Kreyling, J; Beierkuhnlein, C; Pritsch, K; Schloter, M; Jentsch, A: Recurrent soil freeze-thaw cycles enhance grassland productivity, New Phytologist, 177, 938-945 (2008), doi:10.1111/j.1469-8137.2007.02309.x
Stichworte: EVENT 1
Abstract:
• Ongoing global warming will increase the frequency of soil freeze–thaw cycles (FTCs) in cool-temperate and other high-latitude regions. The spatial relevance of seasonally frozen ground amounts to c. 55% of the total land area of the northern hemisphere. Evidence suggests that FTCs contribute to nutrient dynamics. Knowledge of their effects on plant communities is scarce, although plants may be the decisive factor in controlling ecosystem functions such as nutrient retention. • Here, the effects are analysed of five additional FTCs in winter for the above- and below-ground productivity of experimental grassland communities and soil enzymatic activity over the following growing season. • Freeze–thaw cycles increased the above-ground productivity but reduced root length over the whole subsequent growing season. In summer, no changes in soil enzymatic activities representing the carbon, nitrogen and phosphorus cycles were observed in the FTC-manipulated plots, except for an increased cellobiohydrolase activity. • Changes in productivity resulting in an increased shoot-to-root ratio and shifts in timing are capable of altering ecosystem stability and ecosystem services, such as productivity and nutrient retention.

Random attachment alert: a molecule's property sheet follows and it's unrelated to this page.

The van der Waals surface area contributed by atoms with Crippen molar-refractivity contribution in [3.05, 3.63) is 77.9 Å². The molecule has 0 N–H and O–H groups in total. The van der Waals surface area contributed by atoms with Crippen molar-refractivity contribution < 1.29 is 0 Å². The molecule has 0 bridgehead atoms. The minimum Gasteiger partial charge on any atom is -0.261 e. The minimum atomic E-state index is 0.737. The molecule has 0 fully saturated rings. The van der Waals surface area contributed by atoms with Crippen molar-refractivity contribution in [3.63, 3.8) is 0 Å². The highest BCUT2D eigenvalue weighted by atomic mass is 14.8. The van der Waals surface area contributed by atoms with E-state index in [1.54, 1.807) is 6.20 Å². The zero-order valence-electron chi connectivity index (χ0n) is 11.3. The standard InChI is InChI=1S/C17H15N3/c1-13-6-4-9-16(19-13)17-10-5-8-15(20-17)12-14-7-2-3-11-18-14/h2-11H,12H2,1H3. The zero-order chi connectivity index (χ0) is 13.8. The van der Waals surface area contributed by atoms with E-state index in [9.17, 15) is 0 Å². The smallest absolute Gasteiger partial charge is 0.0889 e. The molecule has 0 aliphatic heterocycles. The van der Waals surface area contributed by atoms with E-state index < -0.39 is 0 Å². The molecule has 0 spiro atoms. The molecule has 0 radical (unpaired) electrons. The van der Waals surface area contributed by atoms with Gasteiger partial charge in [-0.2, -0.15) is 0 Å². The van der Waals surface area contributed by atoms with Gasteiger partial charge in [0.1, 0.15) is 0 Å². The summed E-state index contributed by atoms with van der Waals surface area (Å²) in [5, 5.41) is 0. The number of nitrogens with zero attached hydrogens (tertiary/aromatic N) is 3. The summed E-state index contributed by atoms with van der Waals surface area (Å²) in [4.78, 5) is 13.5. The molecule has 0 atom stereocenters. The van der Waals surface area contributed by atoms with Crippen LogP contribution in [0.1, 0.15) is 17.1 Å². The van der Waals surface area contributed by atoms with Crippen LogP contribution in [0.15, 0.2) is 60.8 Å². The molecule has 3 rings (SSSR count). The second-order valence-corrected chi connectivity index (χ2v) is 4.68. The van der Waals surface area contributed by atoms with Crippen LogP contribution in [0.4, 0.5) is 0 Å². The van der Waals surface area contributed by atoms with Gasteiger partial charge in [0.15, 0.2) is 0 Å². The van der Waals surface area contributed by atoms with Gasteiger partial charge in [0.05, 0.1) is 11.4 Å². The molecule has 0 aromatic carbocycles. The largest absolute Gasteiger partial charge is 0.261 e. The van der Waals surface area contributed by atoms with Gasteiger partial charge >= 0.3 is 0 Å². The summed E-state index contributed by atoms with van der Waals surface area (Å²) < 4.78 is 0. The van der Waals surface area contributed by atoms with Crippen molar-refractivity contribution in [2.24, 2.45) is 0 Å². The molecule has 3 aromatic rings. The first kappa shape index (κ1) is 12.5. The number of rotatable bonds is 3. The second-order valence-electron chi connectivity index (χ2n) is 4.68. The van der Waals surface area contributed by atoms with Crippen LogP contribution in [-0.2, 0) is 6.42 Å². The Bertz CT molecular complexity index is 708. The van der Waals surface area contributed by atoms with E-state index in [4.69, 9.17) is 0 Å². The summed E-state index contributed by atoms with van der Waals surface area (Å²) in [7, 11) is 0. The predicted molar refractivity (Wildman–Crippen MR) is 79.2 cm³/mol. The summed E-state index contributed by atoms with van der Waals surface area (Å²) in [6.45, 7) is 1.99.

Aktuelle Termine


BayCEER-Kolloquium:
Do. 23.01.2020
Understanding biodiversity dynamics – from human dominated systems to the fossil record.
Do. 30.01.2020
BayCEER Mitgliederversammlung
Geographisches Kolloquium:
Di. 28.01.2020
Adivasis in the Anthropocene - What an Environmental History of Eastern India can tell us about the global agricultural and food crisis
Ökologisch-Botanischer Garten:
So. 19.01.2020 aktuell
Kastilien, Navarra und das Baskenland: Orchideen im Land Don Quijotes
So. 02.02.2020
Mehr als Sonne und Strand: Pflanzen der Karibik
BayCEER Blog
13.01.2020
Why Science Communication?
24.05.2019
Stoichiometric controls of C and N cycling
07.05.2019
Flying halfway across the globe to dig in the dirt – a research stay in Bloomington, USA
07.05.2019
EGU – interesting research and free coffee
RSS Blog als RSS Feed
Wetter Versuchsflächen
Luftdruck (356m): 983.3 hPa
Lufttemperatur: 2.2 °C
Niederschlag: 0.0 mm/24h
Sonnenschein: <1 h/d
Wind (Höhe 17m): 6.8 km/h
Wind (Max.): 14.0 km/h
Windrichtung: W

...mehr
Globalstrahlung: 1 W/m²
Lufttemperatur: -0.6 °C
Niederschlag: 0.0 mm/24h
Sonnenschein: <1 h/d
Wind (Höhe 32m): 6.8 km/h

...mehr
Diese Webseite verwendet Cookies. weitere Informationen